Name: Sean Richardson.
Height/weight: 6-foot-2 1/2, 216 pounds.
40 time: 4.43.
Scout Dave-Te' Thomas' grade: 4.9.
Career highlights: Richardson was a three-year starter, including all 13 games as a senior. He finished second on the team with 63 tackles, including two sacks and 6.5 tackles for losses. His only career interception came as a senior. As a junior, he had 98 tackles and seven tackles for losses.
Sean Richardson is a big deal in his hometown of Linden, Ala.
So big that, upon choosing the Green Bay Packers from among 14 undrafted free agent offers, the big, athletic safety from Vanderbilt was given the key to the city.
"That was very, very exciting. That was a big day for me," Richardson, a yes-sir, no-sir kind of guy, told Packer Report on Wednesday. "They awarded me the key to the city and a plaque that talked about all of my accomplishments throughout my career playing football as well as in the classroom. It was a big thing and I really appreciate it. Getting the key to the city is a huge honor."
Richardson was the first athlete in the history of Linden — a city of 2,227 located in west-central Alabama — to earn a Division I scholarship.
Still, Richardson dared to dream big when he was a kid. When he got to the NFL and some kid would ask him for his autograph, he'd be ready. So, he signed his name countless hundreds of times — filling up page after page in notebook after notebook.
"One of my good friends, she still has one of the original copies and she sent me a picture of it about a month ago," Richardson said. "It was back when I was in junior high practicing autographs. I thought that was pretty cool."
None of those, however, was as cool as the signature on his contract with the Packers.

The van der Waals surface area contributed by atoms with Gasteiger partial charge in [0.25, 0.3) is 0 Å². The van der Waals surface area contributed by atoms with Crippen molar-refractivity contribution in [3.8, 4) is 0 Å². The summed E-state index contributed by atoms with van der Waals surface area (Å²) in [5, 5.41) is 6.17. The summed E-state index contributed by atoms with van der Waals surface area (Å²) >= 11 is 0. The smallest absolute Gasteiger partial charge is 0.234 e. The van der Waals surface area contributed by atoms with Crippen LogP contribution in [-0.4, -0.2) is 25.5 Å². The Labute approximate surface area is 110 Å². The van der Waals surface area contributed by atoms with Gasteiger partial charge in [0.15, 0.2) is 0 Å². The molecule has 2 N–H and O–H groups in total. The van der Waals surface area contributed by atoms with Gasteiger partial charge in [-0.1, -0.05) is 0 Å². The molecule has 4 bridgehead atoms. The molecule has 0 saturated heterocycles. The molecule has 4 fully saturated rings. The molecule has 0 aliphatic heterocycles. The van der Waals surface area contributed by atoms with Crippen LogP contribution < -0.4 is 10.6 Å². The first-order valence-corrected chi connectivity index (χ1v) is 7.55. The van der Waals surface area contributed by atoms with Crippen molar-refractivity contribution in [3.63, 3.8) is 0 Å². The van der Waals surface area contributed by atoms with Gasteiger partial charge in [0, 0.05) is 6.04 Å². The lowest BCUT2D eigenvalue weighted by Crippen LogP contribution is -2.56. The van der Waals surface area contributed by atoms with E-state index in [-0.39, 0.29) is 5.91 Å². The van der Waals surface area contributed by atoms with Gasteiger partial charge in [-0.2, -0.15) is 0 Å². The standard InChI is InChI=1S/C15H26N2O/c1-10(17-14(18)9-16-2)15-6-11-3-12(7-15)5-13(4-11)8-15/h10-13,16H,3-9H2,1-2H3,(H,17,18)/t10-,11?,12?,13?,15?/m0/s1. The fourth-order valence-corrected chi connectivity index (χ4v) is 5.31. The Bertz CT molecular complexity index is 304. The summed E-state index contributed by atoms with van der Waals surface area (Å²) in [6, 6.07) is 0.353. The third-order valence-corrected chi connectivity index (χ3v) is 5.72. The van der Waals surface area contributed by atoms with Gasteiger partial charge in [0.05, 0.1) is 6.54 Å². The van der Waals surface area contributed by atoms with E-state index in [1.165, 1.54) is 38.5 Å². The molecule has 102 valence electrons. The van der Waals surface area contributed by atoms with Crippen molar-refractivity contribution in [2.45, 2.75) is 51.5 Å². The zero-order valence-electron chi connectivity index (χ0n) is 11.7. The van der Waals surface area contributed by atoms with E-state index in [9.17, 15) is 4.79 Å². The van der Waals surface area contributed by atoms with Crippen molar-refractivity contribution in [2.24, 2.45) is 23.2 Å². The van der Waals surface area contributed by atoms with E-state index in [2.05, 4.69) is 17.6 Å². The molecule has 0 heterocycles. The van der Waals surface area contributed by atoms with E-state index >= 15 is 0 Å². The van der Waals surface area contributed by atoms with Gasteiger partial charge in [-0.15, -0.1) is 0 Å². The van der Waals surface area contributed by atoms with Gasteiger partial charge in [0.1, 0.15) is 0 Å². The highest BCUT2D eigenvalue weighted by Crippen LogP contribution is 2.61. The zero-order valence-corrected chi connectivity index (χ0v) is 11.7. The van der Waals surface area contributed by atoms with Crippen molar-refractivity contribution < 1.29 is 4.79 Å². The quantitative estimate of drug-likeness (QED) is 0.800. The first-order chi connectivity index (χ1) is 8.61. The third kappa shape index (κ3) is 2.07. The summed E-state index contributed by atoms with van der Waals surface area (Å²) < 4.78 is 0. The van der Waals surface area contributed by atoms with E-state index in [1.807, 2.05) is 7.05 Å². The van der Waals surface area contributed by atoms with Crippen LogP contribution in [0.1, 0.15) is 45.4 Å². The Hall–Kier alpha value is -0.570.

While he went undrafted, Richardson was a hot commodity afterward. The Packers were among 14 teams that wanted to sign him. A few of those clubs were intrigued by the possibility of Richardson adding 15 pounds and playing linebacker. Green Bay, however, wants him to play safety.
"It was a long Saturday and frustrating at times, but it's just a blessing to be in the position I'm in now," Richardson said. "A few times, a team was on the clock actually and said they were about to pick me up and I'd get excited but it never worked out. But that's OK. There's nothing I can do about it. The only thing I can do is take care of business and make the team."
Richardson "definitely" knows about the Packers' safety situation, with Charlie Peprah, fourth-round pick Jerron McMillian and holdovers Anthony Levine and M.D. Jennings in competition to start opposite Morgan Burnett. Richardson also is aware of the Packers' history with undrafted free agents. Levine (2010) and Jennings (2011) weren't drafted, either.
If there's a knock on Richardson, it's that he was mostly an in-the-box safety at Vanderbilt. Richardson's heard that, too, and is eager to prove he can play at the line of scrimmage in run support and center field in pass coverage.
"Most of my career at Vandy, I played in the box because of how the defense was run," Richardson said. "This year, I played a little bit of both — in the box and deep safety — but I was kind of set back with an ankle injury at the beginning of the season, so that decreased my productivity."
Richardson, who will be joined in Green Bay by his good friend Casey Hayward, has worked for years toward this goal. On his first day of junior high school, when the teacher asked the students what they wanted to be when they grew up, Richardson said he wanted to play in the NFL.
"It's a blessing," he said. "I always use the quote ‘hard work pays off,' and I'd tell a lot of people that. I guess they remembered because a few people called me or shot me a text and said ‘hard work pays off.' It's a blessing. I want to take the opportunity and run with it."
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Bill Huber is publisher of Packer Report magazine and PackerReport.com and has written for Packer Report since 1997. E-mail him at email@example.com, or leave him a question in Packer Report's subscribers-only Packers Pro Club forum. Find Bill on Twitter at twitter.com/PackerReport.